At other times we wish to investigate the implications of changes in certain key parameters. A river, for example, has an extraordinary ability to cleanse itself-provided pollution does not exceed certain levels. Even though it is polluted over an upstream stretch, the river may be relatively free of pollution at its mouth. Perhaps the volume of municipal sewage discharges is critical for this regenerative capacity. 
Simulations directed to random situations, such as those usually encountered in queuing problems, generally run through a great number of histories to provide a feel for the frequency distribution of outcomes.
4.4.2. Macroeconomic Simulation
In the last quarter century, simulations of national economies and of the world economy have come into increasing prominence. These models use large numbers of data to predict the behavior of key variables in the economy-investment, consumption, employment, imports and exports, government expenditures, and the like-over the next few quarters or years. A typical model might relate consumption in year t, for example, to wages and profits in the same year, and investment in year t to profits in years t and (t-1). Government economists trying to determine the optimal level of government spending and corporate planners trying to determine the optimal level of investment rely on them. To a degree, the models build in an element of self-fulfillment as decision makers respond to their predictions. Similar macroeconomic models are now used to try to predict future world use of certain vital resources, especially oil.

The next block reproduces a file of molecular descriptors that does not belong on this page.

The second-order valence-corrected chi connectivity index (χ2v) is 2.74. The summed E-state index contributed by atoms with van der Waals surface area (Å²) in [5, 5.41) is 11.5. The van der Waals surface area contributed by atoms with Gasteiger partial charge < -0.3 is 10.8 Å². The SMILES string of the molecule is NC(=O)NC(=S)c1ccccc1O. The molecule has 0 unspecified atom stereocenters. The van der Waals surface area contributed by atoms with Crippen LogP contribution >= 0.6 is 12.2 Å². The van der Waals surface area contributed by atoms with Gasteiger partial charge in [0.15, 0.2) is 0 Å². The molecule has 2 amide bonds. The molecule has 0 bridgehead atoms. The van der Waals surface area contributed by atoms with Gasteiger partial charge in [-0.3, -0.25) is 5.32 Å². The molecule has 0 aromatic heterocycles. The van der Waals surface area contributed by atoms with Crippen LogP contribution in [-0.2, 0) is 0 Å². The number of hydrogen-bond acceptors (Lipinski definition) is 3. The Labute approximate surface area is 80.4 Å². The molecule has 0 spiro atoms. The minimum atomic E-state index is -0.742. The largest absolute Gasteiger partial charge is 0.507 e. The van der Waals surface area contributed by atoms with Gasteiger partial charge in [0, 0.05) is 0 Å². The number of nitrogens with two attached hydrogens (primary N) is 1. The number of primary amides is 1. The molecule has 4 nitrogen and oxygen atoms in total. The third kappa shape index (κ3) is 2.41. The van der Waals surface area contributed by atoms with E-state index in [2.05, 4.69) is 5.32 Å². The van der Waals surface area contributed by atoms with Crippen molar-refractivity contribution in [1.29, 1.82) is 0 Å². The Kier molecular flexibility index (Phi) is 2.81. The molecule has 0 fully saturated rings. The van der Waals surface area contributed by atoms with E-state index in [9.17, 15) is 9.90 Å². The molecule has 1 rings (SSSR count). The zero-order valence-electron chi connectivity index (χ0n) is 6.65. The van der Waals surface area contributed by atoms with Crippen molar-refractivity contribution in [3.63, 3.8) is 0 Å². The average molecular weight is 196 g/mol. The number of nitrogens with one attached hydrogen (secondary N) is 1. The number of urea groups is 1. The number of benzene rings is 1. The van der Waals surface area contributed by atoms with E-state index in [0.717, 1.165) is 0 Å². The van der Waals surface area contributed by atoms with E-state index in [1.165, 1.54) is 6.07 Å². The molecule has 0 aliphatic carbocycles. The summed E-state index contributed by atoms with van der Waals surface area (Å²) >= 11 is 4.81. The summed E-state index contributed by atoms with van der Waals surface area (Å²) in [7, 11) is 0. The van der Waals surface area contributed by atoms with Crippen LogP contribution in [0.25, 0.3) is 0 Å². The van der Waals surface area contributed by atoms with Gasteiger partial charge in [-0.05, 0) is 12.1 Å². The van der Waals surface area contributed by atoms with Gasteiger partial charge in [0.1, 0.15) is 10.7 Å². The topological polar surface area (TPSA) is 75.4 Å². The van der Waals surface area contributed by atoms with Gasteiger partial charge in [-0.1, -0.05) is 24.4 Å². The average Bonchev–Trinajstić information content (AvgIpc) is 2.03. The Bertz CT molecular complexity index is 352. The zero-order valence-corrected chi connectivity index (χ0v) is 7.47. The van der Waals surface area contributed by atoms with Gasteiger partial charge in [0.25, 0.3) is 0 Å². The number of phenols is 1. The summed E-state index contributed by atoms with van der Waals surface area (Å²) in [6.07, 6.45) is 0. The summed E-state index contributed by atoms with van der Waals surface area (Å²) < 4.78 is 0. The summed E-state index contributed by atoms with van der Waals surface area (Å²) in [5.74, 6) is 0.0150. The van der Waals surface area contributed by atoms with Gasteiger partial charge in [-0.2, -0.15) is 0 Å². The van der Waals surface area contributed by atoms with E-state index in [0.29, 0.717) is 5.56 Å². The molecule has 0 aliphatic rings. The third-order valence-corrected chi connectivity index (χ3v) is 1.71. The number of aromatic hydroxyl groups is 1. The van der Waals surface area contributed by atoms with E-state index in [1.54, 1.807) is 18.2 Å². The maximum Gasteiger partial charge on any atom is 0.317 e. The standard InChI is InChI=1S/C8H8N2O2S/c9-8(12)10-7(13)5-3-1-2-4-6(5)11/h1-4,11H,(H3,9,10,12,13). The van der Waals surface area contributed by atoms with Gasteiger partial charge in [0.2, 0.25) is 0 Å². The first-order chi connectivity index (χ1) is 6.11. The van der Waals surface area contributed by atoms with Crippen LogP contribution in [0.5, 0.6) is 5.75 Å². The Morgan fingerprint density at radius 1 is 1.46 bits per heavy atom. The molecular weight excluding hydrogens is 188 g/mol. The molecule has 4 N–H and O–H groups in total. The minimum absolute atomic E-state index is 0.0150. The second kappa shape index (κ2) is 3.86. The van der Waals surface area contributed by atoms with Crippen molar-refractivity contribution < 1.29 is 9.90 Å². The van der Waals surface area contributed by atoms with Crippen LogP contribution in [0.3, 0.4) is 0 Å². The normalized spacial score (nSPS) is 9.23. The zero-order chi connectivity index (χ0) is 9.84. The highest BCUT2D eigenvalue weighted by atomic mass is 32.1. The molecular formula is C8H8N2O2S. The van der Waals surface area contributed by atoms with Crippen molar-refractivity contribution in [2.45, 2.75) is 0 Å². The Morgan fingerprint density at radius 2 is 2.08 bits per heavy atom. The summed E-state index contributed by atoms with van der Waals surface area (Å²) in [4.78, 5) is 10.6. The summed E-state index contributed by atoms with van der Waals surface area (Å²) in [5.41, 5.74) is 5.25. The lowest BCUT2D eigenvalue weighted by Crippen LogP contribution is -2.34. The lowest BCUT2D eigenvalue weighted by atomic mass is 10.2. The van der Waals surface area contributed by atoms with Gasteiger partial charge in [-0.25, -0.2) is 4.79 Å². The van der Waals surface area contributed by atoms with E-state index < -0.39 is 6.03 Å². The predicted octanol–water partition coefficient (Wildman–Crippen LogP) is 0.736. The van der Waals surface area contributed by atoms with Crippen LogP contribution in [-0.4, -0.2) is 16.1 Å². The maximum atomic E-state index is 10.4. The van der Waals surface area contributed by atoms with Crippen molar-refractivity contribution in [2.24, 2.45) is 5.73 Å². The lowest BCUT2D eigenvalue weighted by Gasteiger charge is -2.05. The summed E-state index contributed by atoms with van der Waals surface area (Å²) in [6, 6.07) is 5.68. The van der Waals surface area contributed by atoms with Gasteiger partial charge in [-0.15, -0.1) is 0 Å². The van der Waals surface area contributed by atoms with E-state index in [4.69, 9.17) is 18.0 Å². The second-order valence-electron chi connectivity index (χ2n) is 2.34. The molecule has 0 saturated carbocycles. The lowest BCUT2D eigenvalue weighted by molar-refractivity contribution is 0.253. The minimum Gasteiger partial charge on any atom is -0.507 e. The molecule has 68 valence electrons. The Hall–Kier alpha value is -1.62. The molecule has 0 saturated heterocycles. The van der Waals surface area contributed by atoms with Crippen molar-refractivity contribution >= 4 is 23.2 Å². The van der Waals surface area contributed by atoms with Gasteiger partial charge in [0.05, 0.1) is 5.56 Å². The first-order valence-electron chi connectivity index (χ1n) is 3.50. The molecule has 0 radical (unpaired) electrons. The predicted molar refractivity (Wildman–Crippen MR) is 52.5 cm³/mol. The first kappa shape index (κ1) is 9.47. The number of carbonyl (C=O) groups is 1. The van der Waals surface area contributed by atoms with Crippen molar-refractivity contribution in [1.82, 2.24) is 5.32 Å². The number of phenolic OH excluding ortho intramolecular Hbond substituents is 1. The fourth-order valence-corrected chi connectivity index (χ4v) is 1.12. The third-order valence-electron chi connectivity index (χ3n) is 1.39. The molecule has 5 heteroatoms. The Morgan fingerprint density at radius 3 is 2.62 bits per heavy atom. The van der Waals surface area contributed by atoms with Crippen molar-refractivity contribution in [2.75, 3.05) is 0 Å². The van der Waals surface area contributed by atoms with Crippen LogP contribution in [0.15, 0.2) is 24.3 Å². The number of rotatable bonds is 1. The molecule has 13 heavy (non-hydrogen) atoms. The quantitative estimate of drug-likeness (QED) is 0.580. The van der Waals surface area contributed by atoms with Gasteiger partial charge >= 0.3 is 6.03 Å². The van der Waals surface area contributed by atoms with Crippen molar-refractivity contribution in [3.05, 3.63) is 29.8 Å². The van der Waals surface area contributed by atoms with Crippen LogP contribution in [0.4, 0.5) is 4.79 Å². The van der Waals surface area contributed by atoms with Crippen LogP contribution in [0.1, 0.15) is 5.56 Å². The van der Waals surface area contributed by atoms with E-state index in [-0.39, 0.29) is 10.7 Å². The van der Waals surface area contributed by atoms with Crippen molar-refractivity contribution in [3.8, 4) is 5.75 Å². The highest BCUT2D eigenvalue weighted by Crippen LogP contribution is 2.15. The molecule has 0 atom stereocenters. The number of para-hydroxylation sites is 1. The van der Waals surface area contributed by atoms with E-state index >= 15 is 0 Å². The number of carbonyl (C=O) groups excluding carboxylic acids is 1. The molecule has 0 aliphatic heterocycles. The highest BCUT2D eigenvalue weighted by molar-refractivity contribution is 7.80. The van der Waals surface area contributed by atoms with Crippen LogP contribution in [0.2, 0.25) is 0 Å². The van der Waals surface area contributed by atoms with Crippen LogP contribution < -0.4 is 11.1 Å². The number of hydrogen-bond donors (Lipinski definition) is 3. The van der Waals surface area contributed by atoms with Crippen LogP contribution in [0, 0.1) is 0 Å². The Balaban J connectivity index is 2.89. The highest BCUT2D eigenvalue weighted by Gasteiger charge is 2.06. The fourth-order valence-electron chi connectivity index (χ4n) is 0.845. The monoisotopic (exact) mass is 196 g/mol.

4.4.3. Simulation as an Analytic Tool